STEM Challenges
Right now I'm in the process of creating a series of STEM projects for students who are studying Ancient Civilizations.. Next stop, Ancient India! :)


During the summertime in Ancient India (and still to this day), a monsoon would come every year, raining buckets and buckets of water. In Eastern India, a second monsoon would come as well during the end of summer. The ancient people of India had to figure out a way to save the water for the remainder of the year! 

STEM activities

The type of irrigation system that is shown in this sample STEM project is the Rahat (Lever System). A wheel is used in this type of irrigation. The wheel is often turned by oxen, cows, or buffalo.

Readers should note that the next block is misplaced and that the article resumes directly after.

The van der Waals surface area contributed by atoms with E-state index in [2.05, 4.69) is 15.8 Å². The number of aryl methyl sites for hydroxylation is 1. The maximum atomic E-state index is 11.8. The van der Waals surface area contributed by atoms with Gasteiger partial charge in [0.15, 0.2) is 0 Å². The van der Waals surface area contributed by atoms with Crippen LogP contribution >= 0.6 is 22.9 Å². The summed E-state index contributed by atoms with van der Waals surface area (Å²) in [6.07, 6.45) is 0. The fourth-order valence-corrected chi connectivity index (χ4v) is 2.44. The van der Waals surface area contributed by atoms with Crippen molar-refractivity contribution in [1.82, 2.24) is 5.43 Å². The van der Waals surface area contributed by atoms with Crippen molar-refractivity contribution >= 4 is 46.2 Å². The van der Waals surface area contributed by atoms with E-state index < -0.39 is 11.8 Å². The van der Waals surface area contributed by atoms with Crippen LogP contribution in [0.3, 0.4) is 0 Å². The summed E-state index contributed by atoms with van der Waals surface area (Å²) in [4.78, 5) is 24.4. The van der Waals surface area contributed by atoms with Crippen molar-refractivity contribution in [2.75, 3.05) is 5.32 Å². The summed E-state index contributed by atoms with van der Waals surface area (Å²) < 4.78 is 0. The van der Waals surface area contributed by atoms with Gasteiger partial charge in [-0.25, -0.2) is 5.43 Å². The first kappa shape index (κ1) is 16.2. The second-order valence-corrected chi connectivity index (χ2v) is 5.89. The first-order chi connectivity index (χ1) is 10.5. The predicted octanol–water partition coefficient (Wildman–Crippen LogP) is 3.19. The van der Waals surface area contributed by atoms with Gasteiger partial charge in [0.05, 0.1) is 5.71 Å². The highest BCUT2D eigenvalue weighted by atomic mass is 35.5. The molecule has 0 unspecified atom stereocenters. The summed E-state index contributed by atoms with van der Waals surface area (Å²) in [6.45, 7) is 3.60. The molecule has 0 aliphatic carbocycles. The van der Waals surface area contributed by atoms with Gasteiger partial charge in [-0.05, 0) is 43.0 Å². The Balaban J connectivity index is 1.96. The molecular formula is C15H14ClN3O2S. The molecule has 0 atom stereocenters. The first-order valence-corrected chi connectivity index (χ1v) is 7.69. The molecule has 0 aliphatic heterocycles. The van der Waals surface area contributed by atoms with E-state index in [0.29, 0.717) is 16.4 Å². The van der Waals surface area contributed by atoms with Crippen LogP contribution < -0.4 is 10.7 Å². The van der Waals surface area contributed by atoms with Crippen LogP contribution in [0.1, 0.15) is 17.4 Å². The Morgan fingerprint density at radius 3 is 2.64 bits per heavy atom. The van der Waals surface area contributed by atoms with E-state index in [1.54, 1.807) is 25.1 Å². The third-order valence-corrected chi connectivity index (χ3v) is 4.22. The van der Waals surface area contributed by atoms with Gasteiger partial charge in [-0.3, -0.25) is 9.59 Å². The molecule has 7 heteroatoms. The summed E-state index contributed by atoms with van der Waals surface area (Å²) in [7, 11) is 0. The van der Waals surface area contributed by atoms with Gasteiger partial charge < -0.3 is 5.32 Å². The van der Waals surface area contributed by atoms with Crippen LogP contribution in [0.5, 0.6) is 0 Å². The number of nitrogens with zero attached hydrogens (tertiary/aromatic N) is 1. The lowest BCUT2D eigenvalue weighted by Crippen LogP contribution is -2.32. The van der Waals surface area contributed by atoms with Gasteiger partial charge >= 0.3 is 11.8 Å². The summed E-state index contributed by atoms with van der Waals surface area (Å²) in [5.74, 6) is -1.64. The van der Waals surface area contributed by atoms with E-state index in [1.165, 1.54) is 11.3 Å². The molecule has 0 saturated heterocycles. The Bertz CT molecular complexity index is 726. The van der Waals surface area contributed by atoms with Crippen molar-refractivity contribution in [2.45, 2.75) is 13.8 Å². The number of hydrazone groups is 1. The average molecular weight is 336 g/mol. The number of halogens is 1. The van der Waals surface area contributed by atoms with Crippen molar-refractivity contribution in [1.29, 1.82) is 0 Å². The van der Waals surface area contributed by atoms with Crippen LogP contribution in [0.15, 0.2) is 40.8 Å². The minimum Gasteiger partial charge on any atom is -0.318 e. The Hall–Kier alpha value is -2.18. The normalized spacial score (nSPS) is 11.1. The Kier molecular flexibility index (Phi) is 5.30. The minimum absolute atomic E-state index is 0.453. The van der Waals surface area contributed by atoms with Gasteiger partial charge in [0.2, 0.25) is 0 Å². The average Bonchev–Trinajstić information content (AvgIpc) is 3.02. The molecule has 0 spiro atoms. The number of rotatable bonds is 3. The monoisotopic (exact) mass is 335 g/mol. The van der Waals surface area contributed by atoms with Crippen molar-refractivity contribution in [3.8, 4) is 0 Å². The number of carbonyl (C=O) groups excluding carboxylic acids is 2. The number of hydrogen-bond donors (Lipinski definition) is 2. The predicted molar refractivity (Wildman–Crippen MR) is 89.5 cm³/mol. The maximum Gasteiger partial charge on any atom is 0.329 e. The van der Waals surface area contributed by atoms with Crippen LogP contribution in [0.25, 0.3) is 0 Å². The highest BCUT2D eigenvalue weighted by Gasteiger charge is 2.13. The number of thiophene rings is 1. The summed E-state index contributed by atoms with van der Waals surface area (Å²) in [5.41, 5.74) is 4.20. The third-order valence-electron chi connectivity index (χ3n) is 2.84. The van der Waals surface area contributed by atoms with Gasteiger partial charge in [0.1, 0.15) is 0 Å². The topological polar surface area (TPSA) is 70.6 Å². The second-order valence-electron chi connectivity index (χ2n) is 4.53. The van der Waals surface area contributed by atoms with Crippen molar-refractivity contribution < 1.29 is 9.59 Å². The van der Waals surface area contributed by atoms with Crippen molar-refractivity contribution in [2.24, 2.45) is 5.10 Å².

In this STEM Challenge, students must design a model of an ancient irrigation system by selecting one using a guide (more information below). They must use their knowledge of simple machines by incorporating either a lever or pulley system in their design. The water must successfully be moved from one bin to another, the second bin representing the plants that need to be watered. The group that can create a system that moves the most water (without large amounts of spilling or wasting water) in the shortest amount of time wins the challenge! ***For more information and printable guides about the challenge, scroll to the end of the post!  




Ancient Civilizations STEM
A stupa is a mound-like Buddhist structure that is typically used as a place for meditating. The earliest stupas were built around late 4th century BC! (400-300 BC)